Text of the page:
The 26 County Minister for Foreign Affairs, Simon Coveney, has been funding organisations linked to unionist paramilitaries who have been threatening to assassinate him, it has emerged.
A paramilitary-linked “charity” received £365,000 from a Dublin government funding scheme backed by Coveney himself, who was recently the target of a hoax bomb attack by the same UVF loyalist murder gang.
Coveney was instrumental in ensuring the group “Action for Community Transformation” (ACT) — which has four UVF figures listed as “trustees” — received cash from the International Fund for Ireland (IFI).
The International Fund for Ireland is run by the Dublin and London governments, with financial contributions from the USA, the EU, and elsewhere, ostensibly to promote “contact, dialogue and reconciliation between nationalists and unionists throughout Ireland”. However, an unknown quantity of the money has been quietly paid into accounts controlled by loyalists involved in the murder gangs.
Future funding may now be in doubt after the UVF targeted Mr Coveney and openly threatened to kill other Irish politicians. Late last month, the organisation staged a high-profile hoax bomb attack, forcing a terrified van driver to transport a device to an event in Belfast at which Coveney was speaking and successfully disrupting the event (pictured). Another hoax alert in Warrenpoint, County Down last Saturday has also been linked to the same organisation.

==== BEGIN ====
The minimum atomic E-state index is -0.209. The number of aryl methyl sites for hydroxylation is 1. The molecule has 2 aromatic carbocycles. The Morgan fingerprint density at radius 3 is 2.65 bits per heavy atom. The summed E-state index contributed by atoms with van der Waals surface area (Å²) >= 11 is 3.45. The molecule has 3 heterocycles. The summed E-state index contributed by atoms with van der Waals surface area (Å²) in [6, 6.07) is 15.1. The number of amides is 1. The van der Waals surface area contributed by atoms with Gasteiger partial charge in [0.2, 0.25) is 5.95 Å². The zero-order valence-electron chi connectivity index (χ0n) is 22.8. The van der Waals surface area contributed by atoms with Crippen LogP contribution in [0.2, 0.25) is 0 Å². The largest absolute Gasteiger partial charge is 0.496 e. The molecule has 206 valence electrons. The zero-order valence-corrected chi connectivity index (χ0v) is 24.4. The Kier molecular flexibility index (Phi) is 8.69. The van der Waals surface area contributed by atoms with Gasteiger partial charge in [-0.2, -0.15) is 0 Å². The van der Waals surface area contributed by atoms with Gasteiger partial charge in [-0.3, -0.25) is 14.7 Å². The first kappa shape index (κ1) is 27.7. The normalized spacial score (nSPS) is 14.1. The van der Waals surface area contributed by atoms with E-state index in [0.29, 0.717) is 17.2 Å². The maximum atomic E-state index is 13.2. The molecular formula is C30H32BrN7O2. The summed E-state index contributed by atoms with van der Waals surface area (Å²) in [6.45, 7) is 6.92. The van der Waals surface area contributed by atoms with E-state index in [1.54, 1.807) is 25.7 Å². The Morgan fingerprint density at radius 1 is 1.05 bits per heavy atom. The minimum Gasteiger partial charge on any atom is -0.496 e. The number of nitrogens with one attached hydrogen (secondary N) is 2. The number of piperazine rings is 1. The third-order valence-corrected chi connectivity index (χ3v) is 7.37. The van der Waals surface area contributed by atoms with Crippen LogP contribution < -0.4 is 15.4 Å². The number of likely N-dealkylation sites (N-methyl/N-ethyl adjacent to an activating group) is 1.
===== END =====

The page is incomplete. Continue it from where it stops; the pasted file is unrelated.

The Dublin government has pumped millions of pounds into loyalist paramilitary hands over the years. Some of it has gone to other paramilitary-linked groups including those aligned to the UDA, which has also now threatened to mount attacks. The UDA is believed to have been responsible for a bomb alert targeting north-south train services this week.
Speaking in Derry on Friday, Taoiseach Micheal Martin did not answer questions about his government’s indirect funding of loyalist paramilitary groups, but said unionist opposition to the Irish Protocol of Brexit “must always be peaceful”.
His government, Mr Martin said, will “never dismiss genuinely held concerns around the protocol”.
The taoiseach told the event that his government “listens very carefully to the concerns of all communities in Northern Ireland”. They “are working very actively with our EU partners to listen and engage on them,” he added.
“But any opposition must always be peaceful - that is simply fundamental,” he said. “There are democratic and lawful means for all concerns to be raised and resolutions worked through, that is where our focus must remain.”